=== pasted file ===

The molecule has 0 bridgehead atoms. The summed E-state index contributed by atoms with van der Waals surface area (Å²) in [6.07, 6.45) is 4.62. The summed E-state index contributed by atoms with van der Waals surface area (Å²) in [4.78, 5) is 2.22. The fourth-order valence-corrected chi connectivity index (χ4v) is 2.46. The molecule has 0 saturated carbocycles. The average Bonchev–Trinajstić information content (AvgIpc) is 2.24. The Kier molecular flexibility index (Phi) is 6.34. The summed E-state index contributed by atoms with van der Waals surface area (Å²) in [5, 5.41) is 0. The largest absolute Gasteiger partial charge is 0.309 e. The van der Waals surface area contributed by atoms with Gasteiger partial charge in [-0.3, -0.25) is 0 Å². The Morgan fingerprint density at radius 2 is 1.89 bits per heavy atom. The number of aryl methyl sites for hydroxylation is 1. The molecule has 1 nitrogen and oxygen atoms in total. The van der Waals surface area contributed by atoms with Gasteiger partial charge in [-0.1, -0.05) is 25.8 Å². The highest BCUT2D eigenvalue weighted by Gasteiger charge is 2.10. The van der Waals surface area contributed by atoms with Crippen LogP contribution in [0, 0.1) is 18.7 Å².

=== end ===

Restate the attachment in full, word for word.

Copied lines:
The molecule has 0 bridgehead atoms. The summed E-state index contributed by atoms with van der Waals surface area (Å²) in [6.07, 6.45) is 4.62. The summed E-state index contributed by atoms with van der Waals surface area (Å²) in [4.78, 5) is 2.22. The fourth-order valence-corrected chi connectivity index (χ4v) is 2.46. The molecule has 0 saturated carbocycles. The average Bonchev–Trinajstić information content (AvgIpc) is 2.24. The Kier molecular flexibility index (Phi) is 6.34. The summed E-state index contributed by atoms with van der Waals surface area (Å²) in [5, 5.41) is 0. The largest absolute Gasteiger partial charge is 0.309 e. The van der Waals surface area contributed by atoms with Gasteiger partial charge in [-0.3, -0.25) is 0 Å². The Morgan fingerprint density at radius 2 is 1.89 bits per heavy atom. The number of aryl methyl sites for hydroxylation is 1. The molecule has 1 nitrogen and oxygen atoms in total. The van der Waals surface area contributed by atoms with Gasteiger partial charge in [-0.1, -0.05) is 25.8 Å². The highest BCUT2D eigenvalue weighted by Gasteiger charge is 2.10. The van der Waals surface area contributed by atoms with Crippen LogP contribution in [0, 0.1) is 18.7 Å².